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Landmark 1950s education buildings facing demolition

A group of landmark educational buildings from the 1950s are under threat of demolition. The former St Albans College of Further Education, produced by the Hertfordshire County Architects Department during its heyday, could be torn down to make way for a residential scheme.

Developer Fairview has applied for planning permission to clear the site and erect 309 one- and two-bedroom flats and eight houses.

But a group of concerned architects has launched a campaign and is lobbying St Albans council and the Department of Culture, Media and Sport to step in and save the buildings, which were awarded a Bronze Medal by the RIBA shortly after their completion.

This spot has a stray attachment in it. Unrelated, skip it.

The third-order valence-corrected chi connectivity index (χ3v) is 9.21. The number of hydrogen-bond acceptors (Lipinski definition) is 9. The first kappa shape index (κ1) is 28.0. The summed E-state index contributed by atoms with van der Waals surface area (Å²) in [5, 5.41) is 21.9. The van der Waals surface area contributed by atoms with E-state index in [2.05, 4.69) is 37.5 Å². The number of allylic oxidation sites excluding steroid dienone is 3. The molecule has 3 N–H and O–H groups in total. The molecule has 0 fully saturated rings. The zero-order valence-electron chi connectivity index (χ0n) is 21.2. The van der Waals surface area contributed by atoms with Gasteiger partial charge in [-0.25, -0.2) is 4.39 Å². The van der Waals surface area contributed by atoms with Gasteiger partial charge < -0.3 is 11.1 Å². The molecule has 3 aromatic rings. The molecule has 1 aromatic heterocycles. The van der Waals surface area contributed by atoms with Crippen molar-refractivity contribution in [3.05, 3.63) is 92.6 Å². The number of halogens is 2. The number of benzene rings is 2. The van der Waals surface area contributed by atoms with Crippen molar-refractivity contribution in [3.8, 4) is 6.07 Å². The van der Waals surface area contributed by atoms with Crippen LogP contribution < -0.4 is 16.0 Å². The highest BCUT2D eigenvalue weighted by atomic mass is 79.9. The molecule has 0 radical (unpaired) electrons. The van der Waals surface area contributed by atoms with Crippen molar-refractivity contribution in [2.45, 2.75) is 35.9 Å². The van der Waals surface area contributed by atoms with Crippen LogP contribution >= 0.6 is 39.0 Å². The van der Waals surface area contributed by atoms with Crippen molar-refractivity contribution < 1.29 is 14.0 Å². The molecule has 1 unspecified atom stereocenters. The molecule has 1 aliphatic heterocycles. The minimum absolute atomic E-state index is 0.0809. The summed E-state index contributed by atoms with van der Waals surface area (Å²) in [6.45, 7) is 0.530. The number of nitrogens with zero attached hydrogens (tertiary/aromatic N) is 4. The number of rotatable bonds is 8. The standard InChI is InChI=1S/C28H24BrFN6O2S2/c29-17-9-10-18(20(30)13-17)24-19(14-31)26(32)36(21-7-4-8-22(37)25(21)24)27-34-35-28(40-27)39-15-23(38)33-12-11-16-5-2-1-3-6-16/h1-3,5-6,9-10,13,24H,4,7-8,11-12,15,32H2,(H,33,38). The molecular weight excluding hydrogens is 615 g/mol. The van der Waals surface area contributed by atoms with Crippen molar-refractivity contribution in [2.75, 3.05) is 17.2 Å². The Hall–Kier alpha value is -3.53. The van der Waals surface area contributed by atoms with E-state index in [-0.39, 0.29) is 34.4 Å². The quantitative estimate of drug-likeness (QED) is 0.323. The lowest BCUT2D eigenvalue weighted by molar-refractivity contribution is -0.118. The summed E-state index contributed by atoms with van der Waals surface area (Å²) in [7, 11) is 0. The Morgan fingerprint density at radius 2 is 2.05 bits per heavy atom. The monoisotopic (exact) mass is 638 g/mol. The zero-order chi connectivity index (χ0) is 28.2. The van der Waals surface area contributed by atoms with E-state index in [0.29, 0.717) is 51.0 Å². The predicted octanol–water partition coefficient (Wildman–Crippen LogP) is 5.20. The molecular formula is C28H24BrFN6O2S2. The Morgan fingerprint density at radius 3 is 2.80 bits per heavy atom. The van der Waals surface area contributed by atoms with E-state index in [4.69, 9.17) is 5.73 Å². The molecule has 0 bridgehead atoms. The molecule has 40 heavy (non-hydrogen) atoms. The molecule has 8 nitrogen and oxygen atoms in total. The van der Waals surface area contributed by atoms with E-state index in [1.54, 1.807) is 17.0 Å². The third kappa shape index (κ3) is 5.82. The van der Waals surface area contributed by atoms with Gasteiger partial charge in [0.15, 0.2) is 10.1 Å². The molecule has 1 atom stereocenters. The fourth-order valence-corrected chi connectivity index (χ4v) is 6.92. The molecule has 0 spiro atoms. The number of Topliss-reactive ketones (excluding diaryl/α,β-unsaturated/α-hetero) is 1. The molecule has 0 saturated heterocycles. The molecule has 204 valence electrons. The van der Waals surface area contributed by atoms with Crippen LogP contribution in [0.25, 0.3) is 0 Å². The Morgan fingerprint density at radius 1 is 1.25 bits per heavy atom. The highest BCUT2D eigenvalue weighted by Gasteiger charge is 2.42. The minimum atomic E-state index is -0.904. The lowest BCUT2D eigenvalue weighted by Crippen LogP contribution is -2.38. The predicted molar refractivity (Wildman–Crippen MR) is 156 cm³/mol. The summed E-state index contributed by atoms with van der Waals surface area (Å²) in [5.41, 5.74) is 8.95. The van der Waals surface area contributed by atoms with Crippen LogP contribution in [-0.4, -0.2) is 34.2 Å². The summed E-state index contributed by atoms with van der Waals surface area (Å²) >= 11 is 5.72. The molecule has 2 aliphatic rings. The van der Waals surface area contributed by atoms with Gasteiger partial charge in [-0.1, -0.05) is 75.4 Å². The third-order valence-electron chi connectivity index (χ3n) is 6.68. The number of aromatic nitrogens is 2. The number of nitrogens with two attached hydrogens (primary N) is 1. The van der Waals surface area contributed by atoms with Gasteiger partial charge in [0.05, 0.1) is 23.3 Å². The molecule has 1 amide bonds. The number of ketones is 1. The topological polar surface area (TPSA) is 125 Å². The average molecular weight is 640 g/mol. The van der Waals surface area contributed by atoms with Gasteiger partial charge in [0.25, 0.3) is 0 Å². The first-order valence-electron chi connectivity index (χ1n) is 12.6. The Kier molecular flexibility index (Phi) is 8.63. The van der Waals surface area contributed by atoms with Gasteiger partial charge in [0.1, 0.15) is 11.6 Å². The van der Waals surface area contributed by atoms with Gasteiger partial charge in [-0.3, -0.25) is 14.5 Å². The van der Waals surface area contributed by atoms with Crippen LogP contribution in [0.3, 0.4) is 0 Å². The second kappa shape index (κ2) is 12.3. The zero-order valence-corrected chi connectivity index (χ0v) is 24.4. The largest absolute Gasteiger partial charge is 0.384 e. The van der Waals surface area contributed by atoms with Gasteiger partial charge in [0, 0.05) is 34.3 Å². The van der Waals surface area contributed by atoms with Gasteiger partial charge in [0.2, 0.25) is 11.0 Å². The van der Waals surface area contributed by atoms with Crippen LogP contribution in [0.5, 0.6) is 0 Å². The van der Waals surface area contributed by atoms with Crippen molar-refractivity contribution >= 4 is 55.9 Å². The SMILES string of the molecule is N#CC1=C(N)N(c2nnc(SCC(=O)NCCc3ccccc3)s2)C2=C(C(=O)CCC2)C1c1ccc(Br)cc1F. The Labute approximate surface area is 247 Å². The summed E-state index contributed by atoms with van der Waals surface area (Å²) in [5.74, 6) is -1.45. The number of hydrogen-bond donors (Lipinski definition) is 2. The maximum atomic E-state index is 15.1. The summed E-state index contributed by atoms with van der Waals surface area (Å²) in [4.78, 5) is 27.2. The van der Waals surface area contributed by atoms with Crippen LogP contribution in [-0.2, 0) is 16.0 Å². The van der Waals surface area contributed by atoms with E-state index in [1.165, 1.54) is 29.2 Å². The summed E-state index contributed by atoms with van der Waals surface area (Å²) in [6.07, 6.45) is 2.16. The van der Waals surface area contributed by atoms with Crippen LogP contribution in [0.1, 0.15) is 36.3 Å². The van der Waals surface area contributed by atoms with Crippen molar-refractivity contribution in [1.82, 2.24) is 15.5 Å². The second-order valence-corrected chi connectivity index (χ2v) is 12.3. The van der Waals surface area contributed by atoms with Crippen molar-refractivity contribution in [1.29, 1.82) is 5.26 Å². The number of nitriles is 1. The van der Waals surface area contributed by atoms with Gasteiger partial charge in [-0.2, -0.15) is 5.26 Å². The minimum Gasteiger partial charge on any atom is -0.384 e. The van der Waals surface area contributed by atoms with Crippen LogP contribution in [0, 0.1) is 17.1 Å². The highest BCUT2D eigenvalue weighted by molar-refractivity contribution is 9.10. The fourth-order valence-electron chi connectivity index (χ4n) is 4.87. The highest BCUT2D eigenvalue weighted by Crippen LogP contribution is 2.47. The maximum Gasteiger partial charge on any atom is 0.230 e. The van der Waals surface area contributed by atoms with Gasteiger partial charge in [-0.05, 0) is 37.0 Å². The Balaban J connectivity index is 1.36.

Campaigner Philip Nellis claimed the 'pivotal' scheme was a fine example of the work of the Herts County Architects Department and of project architect John Wakely, 'who did a marvellous job'.

The group of pavilion blocks, set within a mature wooded landscape, were built using a durable light steel structure with a window walling system infilled with plastic-faced composite panels and areas of brick and timber cladding.

Sir Nikolaus Pevsner described them in 1977 as: 'Excellently grouped buildings of different heights, with skilful use of varying levels, surfaces and textures, proving that a system building does not have to be dull.'

St Albans planning authority is considering its recommendation.

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